On our way back to Waikiki, there was a charger near a McDonalds, but it only worked for 5 minutes without a payment option. So we drove back, parked, and went to supper at Cheeseburger in Paradise. Delicious, and you really pay for the location.
For an unused beach, the parking security across the street was annoying given that their parking lot was empty and their suggestion was to park only 40m away on the dirt. I ended up finding a better spot adjacent to the beach, after a U-turn on the non-busy street.
Last month I went with Jeri to Hawaii for a long-planned, pre-booked vacation. I wouldn’t have intentionally gone to Trump America, it just worked out that way. I had planned on spending a day at Pearl Harbor, but did in a different way. The historic sites would have cost over $100 each, and I’ve grown a little tired of the American US Park-style presentation of US history. So we skipped it (but not entirely).
I started the warm day by walking to the airport after taking the bus. That was an adventure. We stopped in Edmonton, then we had supper in Vancouver airport Canucks’ bar after US pre-clearance security. They now have you scan your own passport, as they take your photo, and ask you basic questions about your trip. Then a human looks at the paper later and asks you questions again, before waving you through to the USA while still in the airport.
We flew over what looked to be Victoria on Vancouver Island, then the sun went all the way down as it outran us, and the ocean below was completely dark. It was my first over-ocean flight. Eventually we reached the Hawaiian islands, and I snapped some photos of what I guess was Honolulu below, before we landed. The airport was not busy at that time of night, and the ad at the luggage claim said there was a shuttle available. I’d also read about it in a travel book on the plane. Their ticket selling person was not visible, so we and others had to wait at the shuttle for them to come along and process our payments, but eventually we got into Waikiki after a short drive. The security guard at our building gave us the key that had been set aside for us, and we were in our room in no time.
The waterway north of Waikiki beach was polluted. There was an unprotected bike lane, in the door-zone, down the busy one-way street beside it.
The walkway was attractive, and well used by joggers and cyclists.
The view of the sunset from the first building we stayed in, wasn’t entirely spectacular, but was still special.
There was a man below in the street shouting at traffic for hours. We had a nap, and he was still/or back at it when we woke. The time difference was 6 hours, so jet lag was definitely a thing. 3pm felt almost like bedtime in energy levels. One the upside, we could get up at 7am with no problem at all.
I was up late last night, not only trying to spread word of the news in Japan and the Pacific Rim, but counter reports that there were “no advisories” for BC and North America on NOAA.gov (a website that last night was incorrectly reporting the preliminary magnitude wrong at 7.9, when everyone on Twitter already knew it was 8.9), and therefore no danger. Ha! I don’t want the last laugh in a disaster, but an hour after Stephen Taylor and some random tweeter in BC who got RTed by Miss604, there was an advisory of a watch. Then this morning that watch was upgraded to a warning (for many North American areas although not B.C.).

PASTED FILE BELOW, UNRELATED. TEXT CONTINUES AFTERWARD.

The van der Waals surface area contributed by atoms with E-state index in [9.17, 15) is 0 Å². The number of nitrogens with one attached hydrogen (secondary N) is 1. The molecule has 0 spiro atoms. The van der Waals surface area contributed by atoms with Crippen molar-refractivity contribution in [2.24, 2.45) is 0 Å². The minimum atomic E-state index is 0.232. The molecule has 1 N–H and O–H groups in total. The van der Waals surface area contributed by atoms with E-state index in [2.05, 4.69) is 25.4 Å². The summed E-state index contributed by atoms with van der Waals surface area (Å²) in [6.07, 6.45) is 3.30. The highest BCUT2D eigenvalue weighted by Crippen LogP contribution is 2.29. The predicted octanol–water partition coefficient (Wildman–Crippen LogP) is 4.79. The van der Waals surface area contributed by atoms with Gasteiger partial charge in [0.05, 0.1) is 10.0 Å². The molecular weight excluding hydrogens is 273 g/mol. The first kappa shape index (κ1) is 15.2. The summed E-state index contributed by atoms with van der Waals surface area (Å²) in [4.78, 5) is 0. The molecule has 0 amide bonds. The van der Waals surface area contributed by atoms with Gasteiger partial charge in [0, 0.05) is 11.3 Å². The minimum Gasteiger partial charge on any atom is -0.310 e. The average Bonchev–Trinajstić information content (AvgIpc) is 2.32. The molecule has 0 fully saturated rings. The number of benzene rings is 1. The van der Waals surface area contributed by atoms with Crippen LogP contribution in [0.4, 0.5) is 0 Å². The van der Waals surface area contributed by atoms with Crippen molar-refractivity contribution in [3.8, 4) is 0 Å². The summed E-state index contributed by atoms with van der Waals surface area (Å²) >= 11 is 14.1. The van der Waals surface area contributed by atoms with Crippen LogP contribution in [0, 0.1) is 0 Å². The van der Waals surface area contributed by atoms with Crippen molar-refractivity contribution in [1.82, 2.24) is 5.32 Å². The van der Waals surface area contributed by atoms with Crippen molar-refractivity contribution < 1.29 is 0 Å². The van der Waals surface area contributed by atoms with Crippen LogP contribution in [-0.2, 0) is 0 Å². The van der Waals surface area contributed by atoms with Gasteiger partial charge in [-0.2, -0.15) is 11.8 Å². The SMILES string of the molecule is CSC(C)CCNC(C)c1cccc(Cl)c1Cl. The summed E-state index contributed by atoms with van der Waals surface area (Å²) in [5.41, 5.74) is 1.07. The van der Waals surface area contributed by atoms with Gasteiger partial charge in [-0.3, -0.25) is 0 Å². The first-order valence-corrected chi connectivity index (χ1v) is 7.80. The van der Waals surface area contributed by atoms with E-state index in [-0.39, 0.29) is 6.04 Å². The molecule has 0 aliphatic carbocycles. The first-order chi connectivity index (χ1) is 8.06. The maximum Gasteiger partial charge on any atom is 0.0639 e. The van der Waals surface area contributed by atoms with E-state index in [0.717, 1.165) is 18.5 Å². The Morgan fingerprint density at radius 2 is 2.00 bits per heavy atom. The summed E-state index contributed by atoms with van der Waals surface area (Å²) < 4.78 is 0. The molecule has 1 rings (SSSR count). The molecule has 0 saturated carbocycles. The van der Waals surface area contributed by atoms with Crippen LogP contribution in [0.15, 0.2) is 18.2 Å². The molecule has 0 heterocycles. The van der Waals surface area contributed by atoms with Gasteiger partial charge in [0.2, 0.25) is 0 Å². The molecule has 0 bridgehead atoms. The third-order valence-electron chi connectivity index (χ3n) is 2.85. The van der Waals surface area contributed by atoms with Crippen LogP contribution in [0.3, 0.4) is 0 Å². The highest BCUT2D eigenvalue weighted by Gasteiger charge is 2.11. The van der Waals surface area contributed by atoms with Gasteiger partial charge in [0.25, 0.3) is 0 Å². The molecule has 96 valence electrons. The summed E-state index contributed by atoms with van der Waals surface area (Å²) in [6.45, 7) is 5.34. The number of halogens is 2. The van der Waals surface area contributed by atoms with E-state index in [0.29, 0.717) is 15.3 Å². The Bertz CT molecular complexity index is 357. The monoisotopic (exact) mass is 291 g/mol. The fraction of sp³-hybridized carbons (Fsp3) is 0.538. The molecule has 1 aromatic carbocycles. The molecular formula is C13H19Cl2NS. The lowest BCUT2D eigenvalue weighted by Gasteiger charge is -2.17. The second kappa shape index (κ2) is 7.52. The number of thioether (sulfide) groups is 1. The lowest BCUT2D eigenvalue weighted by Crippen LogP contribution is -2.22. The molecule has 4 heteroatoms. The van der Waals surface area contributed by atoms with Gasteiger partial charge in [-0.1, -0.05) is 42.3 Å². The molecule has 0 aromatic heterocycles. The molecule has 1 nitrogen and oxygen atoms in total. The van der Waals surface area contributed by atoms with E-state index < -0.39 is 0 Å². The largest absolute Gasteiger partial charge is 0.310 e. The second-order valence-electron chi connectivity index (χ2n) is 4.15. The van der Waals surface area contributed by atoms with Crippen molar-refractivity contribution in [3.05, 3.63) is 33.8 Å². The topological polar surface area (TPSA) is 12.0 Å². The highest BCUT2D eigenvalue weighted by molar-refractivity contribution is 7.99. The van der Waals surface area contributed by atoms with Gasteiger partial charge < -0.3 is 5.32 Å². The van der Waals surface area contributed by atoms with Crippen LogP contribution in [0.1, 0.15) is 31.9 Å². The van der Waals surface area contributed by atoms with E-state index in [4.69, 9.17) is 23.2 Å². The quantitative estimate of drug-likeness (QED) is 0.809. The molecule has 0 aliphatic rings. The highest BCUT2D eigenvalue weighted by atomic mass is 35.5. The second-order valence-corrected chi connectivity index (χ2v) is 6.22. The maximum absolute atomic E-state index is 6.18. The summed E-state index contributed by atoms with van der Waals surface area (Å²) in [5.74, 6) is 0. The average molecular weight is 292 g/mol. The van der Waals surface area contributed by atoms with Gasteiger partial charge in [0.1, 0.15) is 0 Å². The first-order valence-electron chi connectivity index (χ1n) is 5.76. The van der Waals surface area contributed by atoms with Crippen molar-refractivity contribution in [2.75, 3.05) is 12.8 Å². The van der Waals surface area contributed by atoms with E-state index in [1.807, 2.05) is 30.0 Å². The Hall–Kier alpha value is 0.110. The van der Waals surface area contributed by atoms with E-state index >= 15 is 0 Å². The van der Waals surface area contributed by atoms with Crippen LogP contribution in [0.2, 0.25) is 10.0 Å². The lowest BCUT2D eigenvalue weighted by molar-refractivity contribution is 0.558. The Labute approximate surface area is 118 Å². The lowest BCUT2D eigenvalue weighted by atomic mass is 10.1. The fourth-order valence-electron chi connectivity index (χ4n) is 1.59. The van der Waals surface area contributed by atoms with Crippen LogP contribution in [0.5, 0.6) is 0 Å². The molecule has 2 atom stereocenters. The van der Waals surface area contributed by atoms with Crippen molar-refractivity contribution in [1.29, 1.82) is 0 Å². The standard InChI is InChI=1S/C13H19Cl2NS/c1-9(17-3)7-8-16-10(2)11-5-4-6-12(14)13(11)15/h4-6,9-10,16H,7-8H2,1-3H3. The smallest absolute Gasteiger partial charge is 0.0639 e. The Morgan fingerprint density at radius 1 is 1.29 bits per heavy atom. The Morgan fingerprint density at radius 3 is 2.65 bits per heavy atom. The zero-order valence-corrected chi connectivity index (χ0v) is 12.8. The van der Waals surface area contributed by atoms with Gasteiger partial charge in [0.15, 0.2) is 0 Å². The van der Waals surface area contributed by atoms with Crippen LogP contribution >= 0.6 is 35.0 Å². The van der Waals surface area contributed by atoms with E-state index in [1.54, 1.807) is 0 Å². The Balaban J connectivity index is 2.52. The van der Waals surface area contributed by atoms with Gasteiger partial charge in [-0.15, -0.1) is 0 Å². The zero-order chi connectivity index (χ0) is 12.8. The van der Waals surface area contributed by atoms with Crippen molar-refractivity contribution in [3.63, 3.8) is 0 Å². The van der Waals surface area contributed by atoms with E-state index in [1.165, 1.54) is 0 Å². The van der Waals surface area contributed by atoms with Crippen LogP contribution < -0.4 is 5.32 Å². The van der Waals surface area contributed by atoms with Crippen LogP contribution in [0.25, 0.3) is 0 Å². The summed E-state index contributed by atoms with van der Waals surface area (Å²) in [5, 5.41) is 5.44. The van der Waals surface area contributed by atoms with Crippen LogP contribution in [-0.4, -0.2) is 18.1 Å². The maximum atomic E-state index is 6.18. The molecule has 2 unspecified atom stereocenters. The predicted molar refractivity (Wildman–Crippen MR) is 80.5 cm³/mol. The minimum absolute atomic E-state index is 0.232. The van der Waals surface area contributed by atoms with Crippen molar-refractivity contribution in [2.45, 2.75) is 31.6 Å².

I agree, crying wolf isn’t a good idea, but actively telling people it’s okay and there’s no danger is irresponsible (like Conservative Minister level irresponsible) when an 8.9 magnitude earthquake is sending tsunami waves into the east coast of Japan, and there’s no land standing in the way of the quake and the North American coastline. Use some common sense! The website was not up to date, and a prediction of an advisory, after watching the Boxing Day Tsunami unfold half a decade ago, prepared me to calculate that some sort of detectable wave would impact B.C. I asked my Twitter followers to monitor news reports, and not accept that there was simply no danger because none had been calculated yet by a US government agency.
On the radio this morning, they explained that low tide was experienced on the Canadian west coast around when the first tsunami waves started to roll in around 7:00 a.m. local time.
In Japan there are photos and videos of cars, buses, planes, ships, semi trucks, and homes being swept away (some buildings on fire), like bugs in a bathtub. Hawaii will see some damages too today, and hopefully no deaths there. Hundreds are killed in Japan already, and the death toll could be in the thousands, or tens of thousands if the missing are not found alive.